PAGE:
Crude awakening: Mass riots in Kazakhstan oil town on Independence Day
Thousands of oilmen have taken to the streets in the town of Zhanaozen, South Kazakhstan. Protesters demanded higher wages and torched the offices of the local administration and the oil company and a hotel.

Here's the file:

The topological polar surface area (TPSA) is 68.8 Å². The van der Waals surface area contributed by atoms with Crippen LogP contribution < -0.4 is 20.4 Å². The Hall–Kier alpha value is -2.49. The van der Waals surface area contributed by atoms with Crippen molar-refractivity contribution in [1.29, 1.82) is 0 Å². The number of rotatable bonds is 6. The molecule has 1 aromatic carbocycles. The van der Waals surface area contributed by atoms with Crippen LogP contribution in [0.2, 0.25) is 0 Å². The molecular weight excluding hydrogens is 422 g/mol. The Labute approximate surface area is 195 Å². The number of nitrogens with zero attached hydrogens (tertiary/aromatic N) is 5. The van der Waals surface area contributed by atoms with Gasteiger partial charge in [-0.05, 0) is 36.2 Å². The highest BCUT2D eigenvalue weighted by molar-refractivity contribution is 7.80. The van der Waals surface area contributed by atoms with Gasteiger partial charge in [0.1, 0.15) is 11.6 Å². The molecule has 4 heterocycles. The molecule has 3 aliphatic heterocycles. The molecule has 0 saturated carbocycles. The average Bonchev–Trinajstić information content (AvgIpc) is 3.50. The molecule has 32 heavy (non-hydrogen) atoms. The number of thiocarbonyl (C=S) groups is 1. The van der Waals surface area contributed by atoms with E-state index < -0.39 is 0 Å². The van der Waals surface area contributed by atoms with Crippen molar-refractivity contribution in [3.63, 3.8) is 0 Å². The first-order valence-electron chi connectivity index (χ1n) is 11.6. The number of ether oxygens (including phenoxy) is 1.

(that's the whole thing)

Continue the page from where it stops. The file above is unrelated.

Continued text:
Kazakhstan was marking the 20th anniversary of its independence on Friday, December 16. Celebrations were planned throughout the country, but the public in Zhanaozen, consisting mostly of young men, began to shout slogans and shortly afterwards trashed the scene, beat up the guards and started large-scale riots. According to official reports, protesters badly beat two policemen at this early stage of the event.The authorities deployed additional police forces to the town and also cut off the cellular and internet networks in Zhanaozen. Due to this fact, reports about the event were extremely controversial and lacked confirmation.Russian news agency ITAR-TASS quoted its own source on site as saying that the protesters set fire to the offices of the town administration, the Ozenmuinagaz oil company and the nearby Hotel Aruana. The crowd also prevented firemen from attending the fires. The source said that, as of Friday afternoon, the police could not contain the unrest.Later in the day Kazakhstan’s prosecutor general said that 10 people have died in the Zhanaozen unrest and many more wounded, including police officers. The official also confirmed that three buildings were burnt down, as well as several cars and a police bus. The crowd looted some ATMs, the prosecutor said.The official blamed “a group of people” for the riots, saying that peaceful civilians who intended to celebrate Independence Day also suffered in the attack. He said that the rioters used weapons and attempted to seize firearms from police.The prosecutor general said that criminal cases had been started over the initiation of the riots. He also said that a group of investigators personally headed by the interior minister had set off for Zhanaozen in order to prevent the criminal actions and to determine and punish all those responsible for the unrest.Russian-language blogs described the situation in Zhanaozen as much more dramatic, saying the police opened fire at protestors, killing 70 and wounding over 500 people. Bloggers also said that the authorities deployed 1,500 marines to the town in bid to suppress the riot.Zhanaozen is known as a place of one of the most serious ethnic clashes in late Soviet history. In 1989 (the town was called Novyi Uzen back then), the population comprised of equal parts of ethnic Kazakh and people from North Caucasus republics, primarily Chechens. Several ordinary conflicts at some point led to mass fights and then riots, and the authorities had to deploy army units and armored vehicles to the town to restore order. According to various reports, the 1989 events claimed up to 200 lives.